New Year’s Resolutions

Is it just me, or has 2015 gone really, really fast?

Anyway – it’s that time of year again, and whether or not you think New Year’s Resolutions are worthwhile, I’ve been thinking a lot about the past year and what I might like to do differently, or more or less of, in 2016.

For starters, when I got my annual blogging summary from wordpress, I was a bit shocked to realise I’d only posted 5 times in 2015 – far less than I’d intended! [ICYMI, I started my blogging year reflecting on my over-ambitious start to my postdoc….   then wrote about a paper I had come out in JAE showing that allonursing might not have the benefits we expect in meerkats – say whaaa??  I went to an awesome social information use workshop in the Alps in July, which I wrote about here (by the way, they are advertising for the next one now on a more general theme – I’d highly recommend it!) I hit the lab in the summer for some hihi research – and then the field at the end of the year, getting to know the red-winged fairy wren!] So, I’m starting 2016 with an intention of, at the very least, doubling that blog output! Hopefully I’ll have more papers out next year to write about – and if not, I’ll definitely be posting about my attempts to fulfil my other resolutions…

After finishing my PhD, in particular the mad dash at the end when I felt like I ate, slept, dreamt, and read nothing unless it was about MEERKATS, I really wanted to set aside some time to read more widely and get acquainted with the field again.

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That didn’t really happen. Bad time management, internet misuse, blah blah blah – all of these are New Year’s resolutions in themselves. Sigh! But I’m trying one thing to really get to the root – having been inspired by the #365papers hashtag on Twitter this year, I’m going to try it myself this year: reading one paper per day. I suppose you could be strict and try to read papers that aren’t directly linked to whatever you’re working on, but I’m going to be general with it. Even if I fail, it will encourage me to set aside time each day for reading – by far the most undervalued thing you can do to further your scientific growth and career (I think)!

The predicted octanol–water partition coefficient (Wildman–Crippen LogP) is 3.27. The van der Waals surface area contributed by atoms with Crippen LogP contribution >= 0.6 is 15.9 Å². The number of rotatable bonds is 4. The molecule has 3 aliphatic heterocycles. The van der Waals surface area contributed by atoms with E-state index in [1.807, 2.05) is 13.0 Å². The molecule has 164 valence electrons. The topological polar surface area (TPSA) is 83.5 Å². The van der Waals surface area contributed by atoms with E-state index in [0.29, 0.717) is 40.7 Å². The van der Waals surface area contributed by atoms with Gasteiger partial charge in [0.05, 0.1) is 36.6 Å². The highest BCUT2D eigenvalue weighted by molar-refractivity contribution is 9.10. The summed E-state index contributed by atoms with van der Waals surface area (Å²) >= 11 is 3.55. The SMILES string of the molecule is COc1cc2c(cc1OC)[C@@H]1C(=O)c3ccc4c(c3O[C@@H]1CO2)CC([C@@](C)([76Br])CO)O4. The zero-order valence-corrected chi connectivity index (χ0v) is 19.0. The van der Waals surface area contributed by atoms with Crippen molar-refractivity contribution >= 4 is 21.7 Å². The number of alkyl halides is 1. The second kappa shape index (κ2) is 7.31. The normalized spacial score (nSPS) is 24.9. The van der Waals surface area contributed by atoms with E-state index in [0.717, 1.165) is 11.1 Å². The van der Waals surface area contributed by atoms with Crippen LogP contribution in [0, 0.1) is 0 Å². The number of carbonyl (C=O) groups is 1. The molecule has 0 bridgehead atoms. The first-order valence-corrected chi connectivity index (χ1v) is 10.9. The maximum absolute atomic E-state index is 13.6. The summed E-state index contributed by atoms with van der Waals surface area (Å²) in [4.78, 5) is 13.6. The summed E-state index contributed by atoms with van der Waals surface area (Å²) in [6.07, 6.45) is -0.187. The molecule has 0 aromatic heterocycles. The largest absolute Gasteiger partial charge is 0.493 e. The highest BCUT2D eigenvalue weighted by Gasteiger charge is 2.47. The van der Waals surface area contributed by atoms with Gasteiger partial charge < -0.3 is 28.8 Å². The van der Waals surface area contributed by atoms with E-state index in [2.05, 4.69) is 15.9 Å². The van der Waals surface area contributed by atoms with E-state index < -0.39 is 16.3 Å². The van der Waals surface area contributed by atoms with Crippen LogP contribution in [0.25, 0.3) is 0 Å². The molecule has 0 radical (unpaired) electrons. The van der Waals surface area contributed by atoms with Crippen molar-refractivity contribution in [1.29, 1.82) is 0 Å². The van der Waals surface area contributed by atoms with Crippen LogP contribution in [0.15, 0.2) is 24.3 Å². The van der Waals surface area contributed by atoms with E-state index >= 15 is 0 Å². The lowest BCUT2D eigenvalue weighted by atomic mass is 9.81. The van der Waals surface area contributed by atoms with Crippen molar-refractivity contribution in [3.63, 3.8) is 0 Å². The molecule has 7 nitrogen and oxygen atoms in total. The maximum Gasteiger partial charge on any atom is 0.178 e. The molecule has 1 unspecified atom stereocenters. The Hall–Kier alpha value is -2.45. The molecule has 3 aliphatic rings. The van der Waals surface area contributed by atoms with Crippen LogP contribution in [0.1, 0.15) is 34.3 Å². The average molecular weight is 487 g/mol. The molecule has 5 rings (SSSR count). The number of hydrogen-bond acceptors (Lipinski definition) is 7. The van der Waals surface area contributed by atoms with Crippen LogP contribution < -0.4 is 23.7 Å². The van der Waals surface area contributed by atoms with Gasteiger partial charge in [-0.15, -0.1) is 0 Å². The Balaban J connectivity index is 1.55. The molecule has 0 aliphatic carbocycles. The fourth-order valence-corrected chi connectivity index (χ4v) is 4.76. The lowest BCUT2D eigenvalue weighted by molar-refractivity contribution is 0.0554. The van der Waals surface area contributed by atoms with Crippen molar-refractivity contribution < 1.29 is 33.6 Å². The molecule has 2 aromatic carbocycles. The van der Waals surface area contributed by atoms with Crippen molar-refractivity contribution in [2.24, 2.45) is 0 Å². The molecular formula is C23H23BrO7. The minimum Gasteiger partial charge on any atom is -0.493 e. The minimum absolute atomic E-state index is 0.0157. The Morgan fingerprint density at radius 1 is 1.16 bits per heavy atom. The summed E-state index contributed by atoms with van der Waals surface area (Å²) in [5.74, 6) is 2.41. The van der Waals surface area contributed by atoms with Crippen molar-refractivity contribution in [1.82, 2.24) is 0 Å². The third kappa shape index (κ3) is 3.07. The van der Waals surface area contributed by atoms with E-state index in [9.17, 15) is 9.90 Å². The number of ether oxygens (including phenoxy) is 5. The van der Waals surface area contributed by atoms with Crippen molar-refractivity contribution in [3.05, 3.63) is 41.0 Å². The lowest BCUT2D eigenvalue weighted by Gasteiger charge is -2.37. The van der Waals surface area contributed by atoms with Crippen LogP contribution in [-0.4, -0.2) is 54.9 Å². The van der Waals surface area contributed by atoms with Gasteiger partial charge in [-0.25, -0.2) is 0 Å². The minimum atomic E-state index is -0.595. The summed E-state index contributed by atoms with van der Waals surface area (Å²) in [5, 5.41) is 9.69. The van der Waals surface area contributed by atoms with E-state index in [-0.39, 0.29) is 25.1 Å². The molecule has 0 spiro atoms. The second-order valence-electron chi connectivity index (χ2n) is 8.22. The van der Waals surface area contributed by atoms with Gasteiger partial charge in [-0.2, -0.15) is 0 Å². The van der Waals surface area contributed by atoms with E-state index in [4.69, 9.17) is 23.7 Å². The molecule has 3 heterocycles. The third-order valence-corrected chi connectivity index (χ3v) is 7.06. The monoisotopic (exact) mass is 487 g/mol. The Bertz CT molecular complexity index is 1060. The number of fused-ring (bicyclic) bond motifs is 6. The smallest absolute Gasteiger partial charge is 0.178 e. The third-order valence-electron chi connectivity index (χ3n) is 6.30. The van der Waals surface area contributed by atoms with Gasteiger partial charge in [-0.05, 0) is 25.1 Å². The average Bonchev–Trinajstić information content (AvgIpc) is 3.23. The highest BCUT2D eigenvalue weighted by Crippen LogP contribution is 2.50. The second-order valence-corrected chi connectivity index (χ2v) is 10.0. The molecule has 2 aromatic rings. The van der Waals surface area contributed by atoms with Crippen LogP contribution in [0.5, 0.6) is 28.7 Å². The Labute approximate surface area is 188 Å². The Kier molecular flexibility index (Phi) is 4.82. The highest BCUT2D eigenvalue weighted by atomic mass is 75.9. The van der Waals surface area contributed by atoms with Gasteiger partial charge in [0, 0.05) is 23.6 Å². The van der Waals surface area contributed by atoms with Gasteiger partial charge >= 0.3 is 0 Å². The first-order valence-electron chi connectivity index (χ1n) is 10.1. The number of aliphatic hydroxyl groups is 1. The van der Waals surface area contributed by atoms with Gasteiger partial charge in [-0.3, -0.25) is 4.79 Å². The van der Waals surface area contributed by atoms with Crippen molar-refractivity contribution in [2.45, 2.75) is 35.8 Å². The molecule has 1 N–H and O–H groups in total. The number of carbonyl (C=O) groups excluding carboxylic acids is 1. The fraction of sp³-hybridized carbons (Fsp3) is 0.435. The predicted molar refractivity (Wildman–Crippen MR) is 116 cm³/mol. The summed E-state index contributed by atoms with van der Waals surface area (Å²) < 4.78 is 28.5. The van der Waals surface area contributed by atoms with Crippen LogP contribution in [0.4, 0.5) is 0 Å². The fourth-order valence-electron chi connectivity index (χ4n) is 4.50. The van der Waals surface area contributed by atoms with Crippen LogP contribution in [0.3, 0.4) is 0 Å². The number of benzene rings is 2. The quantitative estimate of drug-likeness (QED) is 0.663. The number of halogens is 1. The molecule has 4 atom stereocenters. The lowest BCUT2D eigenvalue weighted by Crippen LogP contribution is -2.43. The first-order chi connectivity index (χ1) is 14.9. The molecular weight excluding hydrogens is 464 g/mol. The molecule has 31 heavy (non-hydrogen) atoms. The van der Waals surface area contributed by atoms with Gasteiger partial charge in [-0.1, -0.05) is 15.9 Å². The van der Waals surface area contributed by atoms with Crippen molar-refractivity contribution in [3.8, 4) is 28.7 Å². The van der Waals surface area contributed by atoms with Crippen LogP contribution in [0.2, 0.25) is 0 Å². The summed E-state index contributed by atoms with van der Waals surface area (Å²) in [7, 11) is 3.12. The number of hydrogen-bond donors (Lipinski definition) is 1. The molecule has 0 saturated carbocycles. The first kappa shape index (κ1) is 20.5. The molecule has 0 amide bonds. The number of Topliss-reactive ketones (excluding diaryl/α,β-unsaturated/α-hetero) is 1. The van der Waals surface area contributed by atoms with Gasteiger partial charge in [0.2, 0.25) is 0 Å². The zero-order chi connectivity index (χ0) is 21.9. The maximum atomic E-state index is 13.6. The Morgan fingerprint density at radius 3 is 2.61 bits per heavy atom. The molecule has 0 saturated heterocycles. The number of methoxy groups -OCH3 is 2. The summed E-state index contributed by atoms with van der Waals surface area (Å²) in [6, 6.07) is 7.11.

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There are a whole heap of other things I really seriously intend to do: get to work earlier, set myself monthly targets (and tell everyone about them so I’m held accountable!), work more efficiently on multiple papers at the same time (can anyone tell me how to do this??) – I’d really love to know what you guys are planning on make priorities next year! In the meantime… Happy New Year everyone, I hope you’re partying like:

Fantastic fairy wrens!

I’m writing from a beautiful karri forest in Western Australia, where I’ve been doing some fieldwork on red-winged fairy wrens for the last couple of months!

   
   
Red-winged fairy wrens are, like most fairy wren species, cooperative breeders: offspring will remain on a territory with their parents for a number of years and help to defend and feed new offspring. I’ve been collecting data on how parents and helpers of different sexes respond to offspring demand, how mothers adjust their response based on who is in their group, and whether offspring respond differently to male and female adults in their begging. More on this research soon!

In the meantime I’m enjoying finishing up a great field season – more to follow!